Welcome to the next part of the Healthy Pregnancy Series! If you haven’t been following along, you can catch up on the older posts here. Today’s is about working during pregnancy, which is something that a lot of women have to face. How do you handle it? What about morning sickness in the office? Is your job safe? When should you tell? What happens when it comes time for maternity leave? Do you go back to work or not? There’s a lot to think about!
Morning Sickness in the Office
Unfortunately, morning sickness is a reality for many women, and this includes on the job. If you can possibly eat something when you first wake up in the morning, before you even get out of bed, it may help stave off the worst of the nausea. Bring plenty of snacks with you too. Eat on the way into work. Bring your “arsenal” with you — peppermint candies, lemon drops, sea-bands, ginger candies or gingerale, and anything else that makes you feel better. If you can banish the nausea enough to function, you’re doing okay.
What if you get sick at the office, though? It happens to many women at least once, and if you’re one of the unlucky ones who needs throw up several times a day, it may happen on a regular basis. Know the most direct path to the bathroom and how to get there quickly. Keep your trash can nearby just in case. Bring some mouth wash and maybe a toothbrush to clean up after. If you’re having real trouble, you may have to tell your boss very early in your pregnancy, so she knows what’s going on. If possible, you may have to take a couple weeks off during the worst of the morning sickness, or work from home if that is a possibility for you. Most women manage to handle morning sickness at the office without having to actually take time off, but it varies from woman to woman. Just make sure you’re moving slowly if you need to. A quick nap at lunch is not a bad idea!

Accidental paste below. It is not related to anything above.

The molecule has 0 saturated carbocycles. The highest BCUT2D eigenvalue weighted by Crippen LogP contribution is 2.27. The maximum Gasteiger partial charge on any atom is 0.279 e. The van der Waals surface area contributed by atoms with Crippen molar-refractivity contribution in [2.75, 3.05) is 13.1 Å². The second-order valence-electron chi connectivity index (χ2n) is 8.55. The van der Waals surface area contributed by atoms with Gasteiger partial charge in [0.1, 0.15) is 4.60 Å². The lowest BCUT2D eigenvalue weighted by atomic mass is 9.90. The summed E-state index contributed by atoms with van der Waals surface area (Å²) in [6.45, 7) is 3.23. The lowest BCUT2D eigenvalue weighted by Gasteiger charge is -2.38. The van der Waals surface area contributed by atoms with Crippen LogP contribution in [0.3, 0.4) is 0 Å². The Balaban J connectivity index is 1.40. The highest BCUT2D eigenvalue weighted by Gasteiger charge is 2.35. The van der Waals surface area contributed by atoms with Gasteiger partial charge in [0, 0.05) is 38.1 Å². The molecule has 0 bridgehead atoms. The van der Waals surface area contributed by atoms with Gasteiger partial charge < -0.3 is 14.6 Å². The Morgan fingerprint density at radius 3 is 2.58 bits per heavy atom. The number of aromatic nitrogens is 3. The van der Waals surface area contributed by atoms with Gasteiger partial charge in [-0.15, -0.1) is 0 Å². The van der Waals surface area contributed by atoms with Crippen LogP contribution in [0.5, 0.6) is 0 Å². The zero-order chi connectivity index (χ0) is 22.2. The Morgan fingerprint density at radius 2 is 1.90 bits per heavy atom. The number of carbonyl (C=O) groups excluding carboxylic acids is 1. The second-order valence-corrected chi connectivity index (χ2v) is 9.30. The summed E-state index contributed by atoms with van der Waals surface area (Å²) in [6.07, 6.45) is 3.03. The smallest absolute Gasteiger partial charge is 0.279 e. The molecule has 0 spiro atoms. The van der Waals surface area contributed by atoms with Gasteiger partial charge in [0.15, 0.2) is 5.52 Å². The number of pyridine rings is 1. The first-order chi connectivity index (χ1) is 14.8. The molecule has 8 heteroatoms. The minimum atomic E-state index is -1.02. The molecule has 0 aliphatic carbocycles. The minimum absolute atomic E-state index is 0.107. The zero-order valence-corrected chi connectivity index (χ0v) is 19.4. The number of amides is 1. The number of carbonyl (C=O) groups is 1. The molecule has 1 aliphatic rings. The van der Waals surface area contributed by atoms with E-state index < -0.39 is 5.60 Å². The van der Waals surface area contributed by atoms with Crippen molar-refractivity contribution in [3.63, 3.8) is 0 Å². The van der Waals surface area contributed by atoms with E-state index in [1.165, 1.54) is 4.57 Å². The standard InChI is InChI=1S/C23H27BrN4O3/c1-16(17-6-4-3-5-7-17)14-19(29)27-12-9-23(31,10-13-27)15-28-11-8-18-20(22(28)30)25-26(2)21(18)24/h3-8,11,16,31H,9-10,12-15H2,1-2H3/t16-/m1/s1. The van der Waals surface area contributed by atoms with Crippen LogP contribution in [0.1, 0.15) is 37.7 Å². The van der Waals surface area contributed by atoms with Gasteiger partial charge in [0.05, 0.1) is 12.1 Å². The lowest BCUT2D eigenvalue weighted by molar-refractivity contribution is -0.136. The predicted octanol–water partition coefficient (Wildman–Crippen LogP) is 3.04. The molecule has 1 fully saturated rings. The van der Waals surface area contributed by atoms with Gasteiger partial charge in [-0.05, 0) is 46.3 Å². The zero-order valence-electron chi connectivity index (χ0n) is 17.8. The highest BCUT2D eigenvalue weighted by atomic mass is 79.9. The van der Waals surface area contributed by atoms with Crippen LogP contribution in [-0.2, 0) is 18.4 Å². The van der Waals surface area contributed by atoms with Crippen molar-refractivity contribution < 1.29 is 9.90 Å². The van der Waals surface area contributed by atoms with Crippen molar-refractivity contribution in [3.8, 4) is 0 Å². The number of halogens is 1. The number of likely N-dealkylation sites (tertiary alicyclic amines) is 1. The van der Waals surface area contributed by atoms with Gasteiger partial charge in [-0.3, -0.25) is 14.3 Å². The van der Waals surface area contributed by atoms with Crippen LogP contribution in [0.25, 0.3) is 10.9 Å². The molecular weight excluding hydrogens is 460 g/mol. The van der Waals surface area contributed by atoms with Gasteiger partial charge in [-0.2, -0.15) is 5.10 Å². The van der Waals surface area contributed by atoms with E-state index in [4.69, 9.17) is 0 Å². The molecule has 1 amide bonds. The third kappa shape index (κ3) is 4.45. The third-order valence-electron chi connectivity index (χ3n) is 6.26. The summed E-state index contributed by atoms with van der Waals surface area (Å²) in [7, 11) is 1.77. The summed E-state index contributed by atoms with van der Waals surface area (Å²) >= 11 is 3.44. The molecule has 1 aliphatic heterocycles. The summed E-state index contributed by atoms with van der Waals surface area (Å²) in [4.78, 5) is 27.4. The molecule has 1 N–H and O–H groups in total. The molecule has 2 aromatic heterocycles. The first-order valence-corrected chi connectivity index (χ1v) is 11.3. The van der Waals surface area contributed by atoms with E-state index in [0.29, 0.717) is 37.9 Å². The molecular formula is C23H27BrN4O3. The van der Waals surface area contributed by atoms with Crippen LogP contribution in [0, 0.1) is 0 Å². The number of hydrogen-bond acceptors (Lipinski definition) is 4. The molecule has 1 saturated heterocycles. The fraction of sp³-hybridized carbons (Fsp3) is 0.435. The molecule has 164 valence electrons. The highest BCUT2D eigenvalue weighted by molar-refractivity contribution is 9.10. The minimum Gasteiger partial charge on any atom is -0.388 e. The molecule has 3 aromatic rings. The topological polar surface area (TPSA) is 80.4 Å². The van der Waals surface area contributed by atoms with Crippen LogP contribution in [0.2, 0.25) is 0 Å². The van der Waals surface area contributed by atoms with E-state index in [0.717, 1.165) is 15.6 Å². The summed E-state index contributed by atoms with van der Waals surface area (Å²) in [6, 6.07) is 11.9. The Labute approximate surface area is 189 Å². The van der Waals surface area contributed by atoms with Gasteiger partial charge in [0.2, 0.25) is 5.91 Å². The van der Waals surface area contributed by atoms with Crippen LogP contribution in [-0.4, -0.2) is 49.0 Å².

Safety on the Job
What job do you have? Is it safe for a pregnant woman? If you are expected to do heavy lifting (over 30 lbs.) or if you are working with chemicals or around fumes of some sort, your job is probably not safe at this point. If you are in a company with over 50 employees and have been there for at least a year, you are protected by FMLA (Family Medical Leave Act). Under this act, you would be reassigned to a safer job during your pregnancy. In the case of a safety issue, you would have to inform the boss of your pregnancy sooner rather than later.
In other jobs, where perhaps only some tasks are difficult or pose some safety threat, you may be able to keep quiet and try to avoid those jobs. Just pay close attention to your job responsibilities, and discuss them with your boss if you have any concerns about your safety.